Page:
State v. Thieret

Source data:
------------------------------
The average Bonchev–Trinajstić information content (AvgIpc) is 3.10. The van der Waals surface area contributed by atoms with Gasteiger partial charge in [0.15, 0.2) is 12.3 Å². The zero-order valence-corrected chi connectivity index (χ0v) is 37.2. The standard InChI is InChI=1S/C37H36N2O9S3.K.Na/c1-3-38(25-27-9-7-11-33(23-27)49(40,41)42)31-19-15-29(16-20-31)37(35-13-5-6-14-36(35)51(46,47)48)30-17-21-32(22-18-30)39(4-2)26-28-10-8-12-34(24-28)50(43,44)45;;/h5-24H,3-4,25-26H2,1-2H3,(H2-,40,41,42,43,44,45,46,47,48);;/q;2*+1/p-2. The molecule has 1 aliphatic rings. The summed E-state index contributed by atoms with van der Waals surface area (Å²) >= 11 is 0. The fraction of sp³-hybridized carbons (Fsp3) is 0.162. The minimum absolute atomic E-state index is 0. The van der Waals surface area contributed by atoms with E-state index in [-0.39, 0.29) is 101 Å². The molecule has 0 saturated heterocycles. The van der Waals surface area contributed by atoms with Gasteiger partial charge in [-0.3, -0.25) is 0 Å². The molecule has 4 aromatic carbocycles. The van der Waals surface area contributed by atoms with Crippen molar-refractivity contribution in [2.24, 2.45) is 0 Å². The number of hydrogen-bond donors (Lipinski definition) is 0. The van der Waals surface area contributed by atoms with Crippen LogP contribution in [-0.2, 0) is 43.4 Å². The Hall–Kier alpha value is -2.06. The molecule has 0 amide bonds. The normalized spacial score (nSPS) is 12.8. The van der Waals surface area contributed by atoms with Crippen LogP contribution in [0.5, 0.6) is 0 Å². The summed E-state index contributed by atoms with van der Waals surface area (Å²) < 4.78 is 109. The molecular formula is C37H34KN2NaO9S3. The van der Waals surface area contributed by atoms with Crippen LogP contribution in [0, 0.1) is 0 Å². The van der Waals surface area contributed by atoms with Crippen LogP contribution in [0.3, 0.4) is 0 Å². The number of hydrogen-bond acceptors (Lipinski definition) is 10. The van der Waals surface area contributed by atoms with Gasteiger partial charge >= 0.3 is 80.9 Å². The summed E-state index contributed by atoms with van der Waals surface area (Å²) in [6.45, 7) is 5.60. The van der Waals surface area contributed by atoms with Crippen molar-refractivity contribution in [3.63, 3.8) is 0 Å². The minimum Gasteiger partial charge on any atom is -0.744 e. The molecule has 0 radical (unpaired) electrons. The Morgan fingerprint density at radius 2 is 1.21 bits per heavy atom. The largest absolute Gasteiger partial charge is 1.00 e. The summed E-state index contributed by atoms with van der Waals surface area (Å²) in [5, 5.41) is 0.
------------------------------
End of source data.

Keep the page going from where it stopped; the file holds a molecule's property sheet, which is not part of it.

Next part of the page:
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[Cite as State v. Thieret, 2016-Ohio-4600.] IN THE COURT OF APPEALS ELEVENTH APPELLATE DISTRICT ASHTABULA COUNTY, OHIO STATE OF OHIO, Plaintiff-Appellee, : OPINION : CASE NO. 2016-A-0001 - vs - : RONALD DAVID THIERET, Defendant-Appellant. : : Criminal Appeal from the Ashtabula County Court, Eastern District, Case No. 2015 TRD 01678E. Judgment: Affirmed. Nicholas A. Iarocci, Ashtabula County Prosecutor, and Shelley M. Pratt, Assistant Prosecutor, Ashtabula County Courthouse, 25 West Jefferson Street, Jefferson, OH 44047-1092 (For Plaintiff-Appellee). Ronald David Thieret, pro se, 7000 Clubside Drive, Andover, OH 44003 (DefendantAppellant). CYNTHIA WESTCOTT RICE, P.J. {¶1} Appellant, Ronald David Thieret, appeals his conviction in the Ashtabula County Court, Eastern District, following a bench trial, of speeding. At issue is whether appellant’s conviction was supported by sufficient evidence and the manifest weight of the evidence. For the reasons that follow, we affirm. {¶2} Appellant was cited for speeding. He pled not guilty and the case proceeded to trial. Lieutenant Jared Sutton of the Ohio State Highway Patrol testified that on October 20, 2015, at 6:35 a.m., he saw a car being driven westbound by appellant on U.S. Route 322 at Mile Post 20 in Williamsfield Township traveling at an excessive speed. Lt. Sutton was driving in the opposite direction eastbound on Route 322. Lt. Sutton made a visual estimate of appellant’s speed at 70 mph; the posted speed limit in that area is 55 mph. {¶3} As appellant passed Lt. Sutton, he activated his radar, which indicated that appellant was travelling at 71 mph. Lt. Sutton turned around in the road and activated his overhead lights, but appellant continued to travel a substantial distance, about three-fourths of a mile, until he finally stopped at Mile Post 18 in Wayne Township. {¶4} Lt. Sutton told appellant he stopped him because he was speeding. Appellant asked the officer why he stopped him at that location since he felt the area was dangerous. Lt. Sutton said he hoped appellant would have stopped further back. Appellant asked to see the result of his radar test and Lt. Sutton complied. {¶5} On cross-examination, Lt. Sutton testified that at the time of the stop, it was dark outside and he was wearing glasses. He said the combined speed at which his and appellant’s vehicles approached each other was about 120 mph. {¶6} Lt. Sutton said he was not sure what type of headlights were on appellant’s car, but he did not remember them being the new projection-style headlights. Lt. Sutton said that as appellant passed him, he saw his car was gold and had four doors. Lt. Sutton also noticed the make of his car (Lincoln) and saw appellant’s car had long-shaped taillights. 2 {¶7} appellant. Lt. Sutton said there were no other cars on the road when he stopped Specifically, he said there were no vehicles between his cruiser and appellant’s car as he was driving toward appellant or as he was checking appellant’s speed on radar. {¶8} Lt. Sutton said he had a very clear line of sight of appellant’s vehicle. The road was very flat in that area and he saw appellant driving toward him for about 15 seconds from one-half mile away. He said the distance between the place where he first saw appellant and where he stopped him was about two miles. {¶9} In contrast to Lt. Sutton’s testimony, appellant testified that he was driving 55 mph and there were other vehicles on the road that morning. Appellant also disputed Lt. Sutton’s testimony that his overhead lights were activated for an extended period of time. He said the officer activated his lights shortly before he stopped him. Appellant also said his car has projection-type headlights. {¶10} Following the trial, the trial court found on the record that the parties presented diametrically opposed versions of the incident, but that the state proved its case beyond a reasonable doubt. The court thus found appellant guilty of speeding by travelling 71 mph in a 55 mph zone and ordered appellant to pay a fine of $55. {¶11} Appellant appeals his conviction, asserting the following for his sole assignment of error: {¶12} “Did the trial court err when the trial court violated the Appellants (sic) 14th Amendment rights guaranteeing Procedural Due Process by not conducted a Fair and Unbiased speeding ticket hearing when the state failed to meet their Burden of Proof in identifying the Plaintiff Appellants (sic) vehicle?” 3 {¶13} Appellant argues his conviction was not supported by sufficient evidence because Lt. Sutton did not provide enough descriptive information about the car he observed speeding. In addition, because appellant argues the witnesses presented conflicting versions of the events, he effectively argues his conviction was not supported by the manifest weight of the evidence. {¶14} An appellate court reviewing the sufficiency of the evidence in a criminal matter examines the evidence admitted at trial and determines whether, after viewing the evidence in a light most favorable to the state, any rational trier of fact could have found the essential elements of the crime proven beyond a reasonable doubt. State v. Jenks, 61 Ohio St.3d 259, 273 (1991). “On review for sufficiency, courts are to assess not whether the state’s evidence is to be believed, but whether, if believed, the evidence against a defendant would support a conviction.” State v. Thompkins, 78 Ohio St.3d 380, 390 (1997) (Cook, J., concurring). Whether the evidence is legally sufficient to sustain a verdict is a question of law that we review de novo. Id. at 386. {¶15} In contrast, a court reviewing the manifest weight observes the entire record, weighs the evidence and all reasonable inferences, and considers the credibility of the witnesses. Thompkins, supra, at 387. The court determines whether, in resolving conflicts in the evidence and deciding witness credibility, the trier of fact clearly lost its way and created such a manifest miscarriage of justice that the judgment must be reversed and a new trial ordered. Id. The discretionary power to grant a new trial should only be exercised in the exceptional case in which the evidence weighs heavily against the conviction. Id. Witness credibility rests solely with the finder of fact, and an appellate court is not permitted to substitute its judgment for that of the trier of fact. State v. Awan, 4 22 Ohio St.3d 120, 123 (1986). The role of the reviewing court is to engage in a limited weighing of the evidence in determining whether the state properly carried its burden of persuasion. Thompkins, supra, at 390. If the evidence is susceptible to more than one interpretation, an appellate court must interpret it in a manner consistent with the verdict. State v. Banks, 11th Dist. Ashtabula No. 2003-A-0118, 2005-Ohio-5286, ¶33. {¶16} With respect to appellant’s sufficiency argument, Lt. Sutton testified he had a clear line of sight of appellant’s vehicle because the land in that area is very flat. Significantly, he said there were no other vehicles on the road at that time. Further, contrary to appellant’s argument, Lt. Sutton provided more descriptive information about the vehicle he saw speeding than just the number of its doors. The officer said that as appellant passed him, he saw appellant’s car was a gold Lincoln four-door with longshaped taillights. Thus, contrary to appellant’s argument, Lt. Sutton’s testimony provided ample evidence that the car he stopped was the car that was speeding. {¶17} With respect to appellant’s manifest-weight challenge, he acknowledges the parties presented conflicting testimony. Lt. Sutton said appellant was speeding; appellant said he was not. Lt. Sutton said there were no other vehicles on the road at that time; appellant said there were. Lt. Sutton said that appellant’s headlights did not appear to be projection-style headlights; appellant said they were. Lt. Sutton said his overhead lights were activated for a substantial distance (three-fourths of a mile) before appellant pulled over; appellant said Lt. Sutton activated his overhead lights shortly before he stopped. Lt. Sutton said appellant’s car was gold; appellant argues it was silver, brown, and black. Lt. Sutton said appellant’s headlights were long-shaped; 5 appellant argues they were small triangle-shaped. Significantly, appellant did not testify his car was brown, silver, and black or that his taillights were small triangle-shaped. {¶18} In weighing the evidence, the court was entitled to believe Lt. Sutton’s testimony and to discount appellant's conflicting testimony. After reviewing the record, we cannot conclude the court clearly lost its way and created such a manifest miscarriage of justice that appellant was entitled to a new trial. {¶19} We therefore hold the state presented sufficient, credible evidence to support appellant's conviction. {¶20} For the reasons stated in this opinion, the assignment of error is overruled. It is the judgment and order of this court that the judgment of the Ashtabula County Court, Eastern District, is affirmed. DIANE V. GRENDELL, J., THOMAS R. WRIGHT, J., concur. 6